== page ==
When will iOS 15 be released?
Apple has a well-established release schedule when it comes to iOS. Each year the features are previewed at WWDC in June, then the full version is usually made available in September to accompany the arrival of new iPhones. This was slightly different in 2020 due to the coronavirus disrupting not only the lives of customers but also the supply chain.
The resulting chaos meant that the iPhone 12 and iPhone 12 Pro arrived in October, with the iPhone 12 Mini and iPhone Pro Max following on in November. But iOS 14 still rolled out in September 2020, beating the new iPhones by at least a month.
Hopefully, if things return to a semblance of normality in 2021, we should see iOS 15 roll out in September alongside the iPhone 13 line-up. The fact that WWDC 2021 is returning to its regular early June slot is encouraging to see, at the very least.
As confirmed by Apple, WWDC 2021 is set to take place between 7 and 11 June 2021, with a keynote outlining iOS 15 expected on the opening day.
To see what updates Apple introduced with the last version, read our review of iOS 14.
How much will iOS 15 cost?
As with all updates to iOS, iPadOS and macOS, Apple will offer iOS 15 for free to those who want to upgrade.
Which devices will work with iOS 15?
The big question each year for those who own older iPhones is whether they’ll make the cut this time around. iOS 14 was generous, in that all devices that could run iOS 13 were eligible for the upgrade.
But early rumours seem to suggest that this won’t be case with iOS 15. The most likely candidates to be left on iOS 14 are the iPhone 6S, 6S Plus and the original iPhone SE, as all of these use the A9 processor which might not be able to handle everything in iOS 15.
This means that anyone sporting an iPhone 7 or later should feel reasonably secure that their device will last another year on the latest Apple software.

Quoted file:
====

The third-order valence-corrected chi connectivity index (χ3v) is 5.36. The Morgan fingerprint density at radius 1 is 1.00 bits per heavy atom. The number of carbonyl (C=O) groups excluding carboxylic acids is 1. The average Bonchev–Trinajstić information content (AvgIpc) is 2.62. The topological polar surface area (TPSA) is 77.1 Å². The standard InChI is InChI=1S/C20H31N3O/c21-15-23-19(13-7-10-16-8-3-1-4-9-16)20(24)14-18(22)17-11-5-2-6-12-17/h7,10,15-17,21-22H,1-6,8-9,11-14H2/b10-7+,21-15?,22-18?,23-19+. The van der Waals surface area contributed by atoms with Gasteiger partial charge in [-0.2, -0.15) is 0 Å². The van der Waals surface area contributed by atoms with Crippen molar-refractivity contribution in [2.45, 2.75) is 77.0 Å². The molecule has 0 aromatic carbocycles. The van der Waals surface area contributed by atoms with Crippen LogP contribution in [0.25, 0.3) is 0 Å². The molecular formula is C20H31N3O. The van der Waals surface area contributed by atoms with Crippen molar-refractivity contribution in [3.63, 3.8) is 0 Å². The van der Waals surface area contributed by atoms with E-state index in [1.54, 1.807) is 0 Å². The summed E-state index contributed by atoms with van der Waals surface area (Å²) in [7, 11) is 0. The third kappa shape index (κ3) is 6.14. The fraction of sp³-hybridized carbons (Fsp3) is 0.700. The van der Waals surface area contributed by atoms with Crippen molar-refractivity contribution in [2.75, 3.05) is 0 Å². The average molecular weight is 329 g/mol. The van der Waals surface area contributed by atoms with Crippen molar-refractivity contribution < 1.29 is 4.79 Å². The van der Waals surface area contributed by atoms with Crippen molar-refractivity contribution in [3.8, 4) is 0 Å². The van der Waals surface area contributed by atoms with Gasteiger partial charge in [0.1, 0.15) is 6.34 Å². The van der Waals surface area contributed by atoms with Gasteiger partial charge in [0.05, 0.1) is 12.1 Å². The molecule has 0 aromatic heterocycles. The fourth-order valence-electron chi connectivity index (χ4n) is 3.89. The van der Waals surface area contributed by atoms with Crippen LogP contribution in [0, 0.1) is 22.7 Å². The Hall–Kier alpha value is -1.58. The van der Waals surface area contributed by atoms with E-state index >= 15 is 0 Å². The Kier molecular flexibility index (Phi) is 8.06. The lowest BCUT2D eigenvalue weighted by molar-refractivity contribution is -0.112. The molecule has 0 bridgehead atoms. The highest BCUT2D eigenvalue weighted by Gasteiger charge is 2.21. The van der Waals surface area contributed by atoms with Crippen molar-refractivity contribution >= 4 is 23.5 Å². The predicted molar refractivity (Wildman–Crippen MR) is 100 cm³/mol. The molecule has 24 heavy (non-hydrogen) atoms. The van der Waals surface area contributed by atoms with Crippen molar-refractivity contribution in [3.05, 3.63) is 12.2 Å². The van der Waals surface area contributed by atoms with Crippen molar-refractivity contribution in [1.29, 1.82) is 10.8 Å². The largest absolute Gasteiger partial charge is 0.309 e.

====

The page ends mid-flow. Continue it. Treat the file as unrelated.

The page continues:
What new features can we expect in iOS 15?
WWDC is still a few weeks off yet, and there hasn’t been much in the way of solid news about what Apple plans to bring to the iPhone in 2021. There are a few whispers though...
Redesigned Control Center
One exciting report from French tech outlet iPhoneSoft suggests iOS 15 could introduce a redesigned Control Center for both the iPhone and iPad.
The report claims that Apple is considering redesigning the Control Center based on that of macOS Big Sur, with features like drag-and-drop customisation as well as a generally more compact aesthetic.
The publication couldn't provide screenshots to back up the claim, but it's certainly a welcome addition if true - it is clunky having to go into the Settings menu to customise the CC layout, after all.
Dual biometric authentication
In the same report, iPhoneSoft also claims that iOS 15 will introduce dual biometric authentication, which essentially requires users to pass two stages of identification before accessing certain functions like Apple Pay or buying content on the App Store.
The system apparently requires both Touch ID and Face ID authentication, and that's something not present on any current iPhone. That suggests Touch ID could be returning with the iPhone 13 alongside Face ID - it's certainly one way to get around the issue of face masks right now.
Redesigned notification system and lock screen
Bloomberg's Mark Gurman suggests that Apple is redesigning both the lock screen and notification system in iOS 15 which, if true, are both welcome changes.